Some Iran-watchers urge looking for small indicators of diminished Iranian hostility. Verbal hostility will keep flowing to satisfy Iranian militants. The fact that Iran agreed last year to join talks in Vienna to settle Syria’s political future is a step. Little may come of the talks, but Tehran’s presence at the same table as the U.S. suggests some diplomatic normalization.

Fittingly, Navy Ensign John Kerry commanded a Swift boat in Vietnam—a precursor to the new Riverine craft—which was held against him in the 2004 election. In getting the U.S. sailors promptly released he has come full circle. The Republicans began to Swiftboat the Obama administration for not responding with force, but diplomacy worked overnight, indicating that both countries wanted it to work. Maybe the Saudis are right that a U.S.-Iran rapprochement is building.

Michael G. Rosking has been a Professor of Political Science at Lycoming College since 1972 and has authored five political science textbooks. Professor Roskin earlier worked as a newsman and foreign service officer for the U.S. Information Agency before earning a Ph.D. in international studies at American University.


Related video added by Juan Cole:

PBS NewsHour: “What’s at stake for Iran in releasing detained U.S. sailors”

Posted in Foreign Policy | 5 Responses | Print |

5 Responses

  1. It should be noted that the US Navy and Coast Guard regularly stop, board and detain many boats that approach USA waters. Sometimes hundreds of miles away from the USA. The US military makes extensive video of each encounter and have often released the edited video to the news organizations either because the US government wanted to send a message or because of a FOI request.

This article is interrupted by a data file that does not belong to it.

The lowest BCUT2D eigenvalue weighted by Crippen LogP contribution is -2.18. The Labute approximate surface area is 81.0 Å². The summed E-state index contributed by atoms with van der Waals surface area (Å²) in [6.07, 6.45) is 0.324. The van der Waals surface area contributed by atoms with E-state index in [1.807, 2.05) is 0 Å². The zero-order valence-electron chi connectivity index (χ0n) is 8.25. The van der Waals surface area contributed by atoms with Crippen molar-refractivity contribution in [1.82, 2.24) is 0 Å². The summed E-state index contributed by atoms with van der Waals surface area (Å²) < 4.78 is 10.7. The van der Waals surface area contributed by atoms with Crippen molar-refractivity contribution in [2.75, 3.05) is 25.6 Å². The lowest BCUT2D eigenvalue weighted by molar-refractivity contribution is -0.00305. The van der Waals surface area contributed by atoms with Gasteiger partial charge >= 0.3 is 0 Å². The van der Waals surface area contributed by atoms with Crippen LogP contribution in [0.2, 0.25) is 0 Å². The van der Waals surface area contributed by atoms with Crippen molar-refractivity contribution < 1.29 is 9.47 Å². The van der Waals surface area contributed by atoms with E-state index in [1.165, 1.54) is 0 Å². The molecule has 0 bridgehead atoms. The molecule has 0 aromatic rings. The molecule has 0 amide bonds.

Essentially, the Iranians followed the exact same standard procedures the US Navy and Coast guard follow and released the US sailors after quick negotiations, just like the USA does to some of the boats it intercepts.

    On the other hand the USA does prosecute the people on the drug boats it finds in Mexican territorial waters (often many hundreds of miles from the USA).

    As mister Roskin notes, the most probable causes for the incident were mistakes by the USA crews – Running the fuel level down too low and not turning away from Iran when it was obvious he fuel was too low. Iran is now well aware that the crew messed up, but is not pushing the issue to avoid further problems and he US Navy will very, very quietly discipline the crew over their mistakes.

  2. Thanks for the sane suggestion that they may simply have run out of gas. It can happen to anyone, and has to most of us. There’s no evidence of any effort to humiliate the sailors; getting them to kneel and put their hands of their heads until it’s clear what’s going on was common sense; I’ve suffered greater indignity stopped by a traffic cop on Sunset, and anyway the pictures show it was hardly officiously enforced. McCain is acting like a drama queen.

  3. That could be what happened. When I take my jon boat out I always have two GPS units. The one I like the best is the cheapest one which was about a buck and a half.
    A buck fifty GPS has resolution of a few yards and it’s “waterproof.”
    Complete lack of imagination in fabricating an excuse. Personally I’d feel better knowing they ran out of fuel than a failure in a trillion dollar system.
    One could ask why the expensive system broke and needle them about it but the Navy would say it broke because it didn’t cost enough and that wouldn’t help anybody.
    Anyway I know where to get GPS units cheap enough for every sailor to have one. If the Navy’s interested.

  4. @rabbit: Every sailor does have a GPS unit. It’s called a phone.

    If the boat’s GPS doesn’t work, they are equipped with a VHS radio locator.

    Each boat also has radar. You’d think that if this was a mistake in navigation as the Navy claims, two helmsmen and two skippers might wonder how an island floated in front of their path.

    Each boat has a compass. It’s right in front of the wheel. In a five-hour cruise you’d think that two helmsman and two skippers might notice that heading E is not the same as the SE direction of Bahrain.